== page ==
The first week of October is going to be busy, busy, busy. And when it’s over, Stephen Harper’s political hand could be even stronger than it is today.
The real resistance to a majority federal government comes not from the opposition parties – both of which are currently struggling with leadership issues – but from the provincial capitals, as premiers coalesce to beat back any Ottawa initiatives that crowd their turf or hurt their fiscal bottom lines.
But thanks to the new phenomenon of fixed election dates, we know that this autumn will bring at least five provincial elections. And a virtual tour of the battlegrounds reveals that, just as voters in Ontario and the western provinces coalesced to deliver Mr. Harper’s federal majority, so, too, conservatives of one stripe or another could dominate provincial capitals west of the Ottawa River.
If so, Mr. Harper could be spared the confrontations with premiers that defined so much of Jean Chrétien’s, Brian Mulroney’s and Pierre Trudeau’s majority governments, giving him truly unprecedented freedom to implement his agenda of trade deals, military procurement and cuts to government spending.
So let’s look at that epic first week of October. It kicks off Monday, Oct. 3 in Prince Edward Island, where Liberal Premier Robert Ghiz is expected to return with a majority. This is the last bit of good news that Liberals anywhere may see for a while.
The next day, Oct. 4, Manitoba goes to the polls. Conservative Leader Hugh McFadyen’s lead over NDP Premier Greg Selinger has evaporated, but the Tories are taking in far more in campaign donations, and from a broader base. At ThreeHundredEight.com, Eric Grenier’s seat projections favour the NDP, who could benefit from splits even if the Conservatives win the popular vote. But this writer clings to the old-fashioned notion that the party that wins the most votes usually wins the most seats. So watch for the Conservatives to prevail.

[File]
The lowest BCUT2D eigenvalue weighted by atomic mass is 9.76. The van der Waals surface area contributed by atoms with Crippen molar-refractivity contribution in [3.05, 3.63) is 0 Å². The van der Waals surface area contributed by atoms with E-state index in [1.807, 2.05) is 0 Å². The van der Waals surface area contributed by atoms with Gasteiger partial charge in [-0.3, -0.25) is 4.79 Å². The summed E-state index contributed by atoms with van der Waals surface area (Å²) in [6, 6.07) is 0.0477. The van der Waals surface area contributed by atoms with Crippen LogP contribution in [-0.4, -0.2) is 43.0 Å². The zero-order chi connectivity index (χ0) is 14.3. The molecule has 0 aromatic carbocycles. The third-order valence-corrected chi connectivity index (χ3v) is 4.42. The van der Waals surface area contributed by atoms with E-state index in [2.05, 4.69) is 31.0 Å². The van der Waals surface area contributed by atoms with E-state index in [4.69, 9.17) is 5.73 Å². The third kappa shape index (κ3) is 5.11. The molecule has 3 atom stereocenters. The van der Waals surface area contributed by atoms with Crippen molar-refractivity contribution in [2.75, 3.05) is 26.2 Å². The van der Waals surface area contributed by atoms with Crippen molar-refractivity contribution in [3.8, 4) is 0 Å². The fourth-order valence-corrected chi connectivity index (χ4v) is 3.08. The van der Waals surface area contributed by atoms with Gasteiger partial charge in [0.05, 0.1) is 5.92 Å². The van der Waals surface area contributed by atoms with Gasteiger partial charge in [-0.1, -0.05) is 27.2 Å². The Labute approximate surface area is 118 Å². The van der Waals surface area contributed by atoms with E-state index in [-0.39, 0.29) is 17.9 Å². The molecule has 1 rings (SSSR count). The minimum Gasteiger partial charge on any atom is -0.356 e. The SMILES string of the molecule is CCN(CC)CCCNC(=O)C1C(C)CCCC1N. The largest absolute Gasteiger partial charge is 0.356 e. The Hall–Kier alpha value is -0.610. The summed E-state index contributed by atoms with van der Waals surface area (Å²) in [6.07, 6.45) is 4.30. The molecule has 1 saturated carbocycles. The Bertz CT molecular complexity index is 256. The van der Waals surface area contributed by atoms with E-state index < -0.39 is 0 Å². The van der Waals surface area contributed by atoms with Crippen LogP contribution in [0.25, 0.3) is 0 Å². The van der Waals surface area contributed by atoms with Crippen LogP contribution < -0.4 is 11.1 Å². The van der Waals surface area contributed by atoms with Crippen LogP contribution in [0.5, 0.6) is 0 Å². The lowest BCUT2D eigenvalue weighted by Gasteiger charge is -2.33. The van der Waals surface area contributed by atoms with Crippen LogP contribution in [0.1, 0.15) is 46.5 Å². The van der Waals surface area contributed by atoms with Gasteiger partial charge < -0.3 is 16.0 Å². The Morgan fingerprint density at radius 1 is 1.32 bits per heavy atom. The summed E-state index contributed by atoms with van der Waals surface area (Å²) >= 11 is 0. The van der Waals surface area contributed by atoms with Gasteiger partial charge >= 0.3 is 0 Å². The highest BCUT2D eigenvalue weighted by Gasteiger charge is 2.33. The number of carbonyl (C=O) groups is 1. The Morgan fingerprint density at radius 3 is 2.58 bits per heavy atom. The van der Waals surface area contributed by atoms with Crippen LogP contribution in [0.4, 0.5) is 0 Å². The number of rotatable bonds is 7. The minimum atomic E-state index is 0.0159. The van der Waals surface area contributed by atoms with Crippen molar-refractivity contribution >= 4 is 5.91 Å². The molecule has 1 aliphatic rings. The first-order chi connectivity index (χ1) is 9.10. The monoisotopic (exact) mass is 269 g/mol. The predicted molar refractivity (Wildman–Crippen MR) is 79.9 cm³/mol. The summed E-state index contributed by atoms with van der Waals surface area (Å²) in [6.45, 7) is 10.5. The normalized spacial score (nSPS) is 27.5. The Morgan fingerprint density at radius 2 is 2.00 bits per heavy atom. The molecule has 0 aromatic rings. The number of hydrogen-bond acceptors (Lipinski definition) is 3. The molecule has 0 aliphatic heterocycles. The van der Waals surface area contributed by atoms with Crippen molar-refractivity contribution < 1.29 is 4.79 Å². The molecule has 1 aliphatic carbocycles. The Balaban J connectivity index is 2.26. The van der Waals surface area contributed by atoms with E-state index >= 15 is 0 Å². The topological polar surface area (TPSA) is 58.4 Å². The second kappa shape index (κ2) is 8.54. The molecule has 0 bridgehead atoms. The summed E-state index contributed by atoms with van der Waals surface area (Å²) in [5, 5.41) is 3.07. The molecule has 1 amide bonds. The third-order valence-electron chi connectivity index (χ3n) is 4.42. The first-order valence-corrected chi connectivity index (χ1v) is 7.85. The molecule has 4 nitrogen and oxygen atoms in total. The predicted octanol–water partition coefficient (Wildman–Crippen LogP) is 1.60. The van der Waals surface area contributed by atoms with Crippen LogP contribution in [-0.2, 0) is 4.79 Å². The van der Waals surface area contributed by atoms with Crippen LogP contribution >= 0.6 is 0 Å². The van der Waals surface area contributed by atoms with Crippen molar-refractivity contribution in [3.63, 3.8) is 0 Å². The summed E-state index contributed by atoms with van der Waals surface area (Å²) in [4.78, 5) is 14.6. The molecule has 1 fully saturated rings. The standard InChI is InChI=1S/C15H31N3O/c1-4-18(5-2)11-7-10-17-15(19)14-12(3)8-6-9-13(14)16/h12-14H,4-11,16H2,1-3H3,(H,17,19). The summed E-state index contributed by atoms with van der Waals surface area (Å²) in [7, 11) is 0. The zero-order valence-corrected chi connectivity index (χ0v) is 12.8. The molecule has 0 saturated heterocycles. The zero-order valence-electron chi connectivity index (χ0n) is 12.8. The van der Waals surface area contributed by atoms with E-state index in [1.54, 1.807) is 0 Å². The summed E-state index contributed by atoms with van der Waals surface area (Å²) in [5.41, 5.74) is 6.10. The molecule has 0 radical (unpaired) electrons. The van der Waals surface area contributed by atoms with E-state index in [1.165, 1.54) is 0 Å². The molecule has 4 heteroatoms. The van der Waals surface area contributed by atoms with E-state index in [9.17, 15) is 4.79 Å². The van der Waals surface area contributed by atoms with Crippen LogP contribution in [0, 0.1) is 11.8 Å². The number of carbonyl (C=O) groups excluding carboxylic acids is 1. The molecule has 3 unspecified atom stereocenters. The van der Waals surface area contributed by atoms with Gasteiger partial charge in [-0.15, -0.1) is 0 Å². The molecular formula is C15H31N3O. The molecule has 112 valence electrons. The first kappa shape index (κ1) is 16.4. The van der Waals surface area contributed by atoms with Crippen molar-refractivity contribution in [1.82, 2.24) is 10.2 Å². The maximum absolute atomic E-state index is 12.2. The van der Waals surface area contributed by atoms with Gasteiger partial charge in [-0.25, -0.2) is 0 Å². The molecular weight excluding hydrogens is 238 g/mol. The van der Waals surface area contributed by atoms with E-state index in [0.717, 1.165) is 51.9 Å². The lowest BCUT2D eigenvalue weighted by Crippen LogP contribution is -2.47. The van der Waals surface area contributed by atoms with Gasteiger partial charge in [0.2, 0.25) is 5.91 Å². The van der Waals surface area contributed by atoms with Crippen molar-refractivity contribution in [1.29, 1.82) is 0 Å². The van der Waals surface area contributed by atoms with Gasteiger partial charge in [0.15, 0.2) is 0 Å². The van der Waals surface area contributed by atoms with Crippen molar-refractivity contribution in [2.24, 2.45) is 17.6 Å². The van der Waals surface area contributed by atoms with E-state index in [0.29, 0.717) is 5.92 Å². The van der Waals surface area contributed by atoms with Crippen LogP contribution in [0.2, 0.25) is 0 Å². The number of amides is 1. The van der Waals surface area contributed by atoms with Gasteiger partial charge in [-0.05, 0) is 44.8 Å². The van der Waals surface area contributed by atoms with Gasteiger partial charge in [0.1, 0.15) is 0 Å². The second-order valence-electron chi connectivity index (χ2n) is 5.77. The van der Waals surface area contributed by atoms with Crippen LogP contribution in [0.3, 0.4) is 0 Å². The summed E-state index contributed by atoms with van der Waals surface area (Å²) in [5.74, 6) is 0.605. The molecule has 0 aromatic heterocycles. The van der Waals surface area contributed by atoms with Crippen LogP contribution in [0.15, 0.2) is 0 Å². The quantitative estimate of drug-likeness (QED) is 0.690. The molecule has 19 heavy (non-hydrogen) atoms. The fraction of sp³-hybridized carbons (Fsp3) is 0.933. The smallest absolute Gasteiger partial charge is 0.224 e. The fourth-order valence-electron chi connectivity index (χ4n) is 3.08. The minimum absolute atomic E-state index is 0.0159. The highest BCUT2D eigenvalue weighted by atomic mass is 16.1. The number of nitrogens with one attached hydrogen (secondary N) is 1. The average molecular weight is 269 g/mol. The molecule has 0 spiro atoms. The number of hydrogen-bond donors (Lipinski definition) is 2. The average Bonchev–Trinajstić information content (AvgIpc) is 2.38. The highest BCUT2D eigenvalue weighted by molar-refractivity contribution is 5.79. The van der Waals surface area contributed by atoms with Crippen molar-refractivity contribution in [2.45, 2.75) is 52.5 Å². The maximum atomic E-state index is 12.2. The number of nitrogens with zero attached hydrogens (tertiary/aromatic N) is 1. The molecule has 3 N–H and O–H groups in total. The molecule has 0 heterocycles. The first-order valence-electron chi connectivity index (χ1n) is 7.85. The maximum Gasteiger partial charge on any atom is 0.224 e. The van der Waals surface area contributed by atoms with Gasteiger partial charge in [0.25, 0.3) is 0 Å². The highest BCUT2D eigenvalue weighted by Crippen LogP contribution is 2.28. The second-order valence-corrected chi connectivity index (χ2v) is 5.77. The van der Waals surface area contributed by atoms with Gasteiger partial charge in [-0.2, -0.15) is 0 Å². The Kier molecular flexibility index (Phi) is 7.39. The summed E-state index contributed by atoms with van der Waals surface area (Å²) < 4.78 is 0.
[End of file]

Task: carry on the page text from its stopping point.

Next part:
The odds also favour Conservative Leader Tim Hudak when Ontario votes on Oct. 6. Dalton McGuinty’s Liberals look tired, the deficit remains stubbornly high and the party’s signature green-energy policy appears to have cost much and achieved little. A simplistic analysis, no doubt, but election campaigns are all about sound bites.
Conservative Premier Kathy Dunderdale is expected to cruise to victory when Newfoundland and Labrador votes on Oct. 11, while Premier Brad Wall of the conservative Saskatchewan Party should easily win re-election on Nov. 7.
And while Alberta doesn’t vote this year, the Conservatives are electing a new leader and premier this fall. That Danielle Smith’s new Wildrose Alliance is now flagging in the polls suggests that true-blue conservatives are counting on the new Tory leader to tack the party to the right.
Bottom line: From the Ottawa River to the Rockies, every provincial government could be led by a premier who promises to lower taxes, fight deficits and get tough on crime. In which case, what will the provinces and Ottawa find to fight about?
There’ll still be fights, of course, over everything from the feds’ attempt to create a national securities regulator to health-care funding to equalization payments. Quebec could become a thorn. Jean Charest may look to pick a fight with Ottawa as his Liberals try to fight off Pauline Marois’s Parti Québécois and a possible new centre-right party. An election there must be called by the end of 2013.
And a new challenge could come from British Columbia. Liberal Premier Christy Clark may or may not go to the polls this fall. The results of the mail-in referendum on whether to scrap the unpopular HST won’t be known for weeks. But Ms. Clark’s biggest problem is that the increasing popularity of the Conservatives under their new leader, John Cummins, threatens to split the Liberals’ centre/centre-right coalition.
If that happens, NDP Leader Adrian Dix could become premier, offering a powerful new voice of opposition to the Conservative tide. By the way, he’s fluently bilingual.
Nonetheless, for the foreseeable future, the federal Conservatives have no reason to fear a united front of premiers opposing their agenda. For Mr. Harper, sweet.Report Typo/Error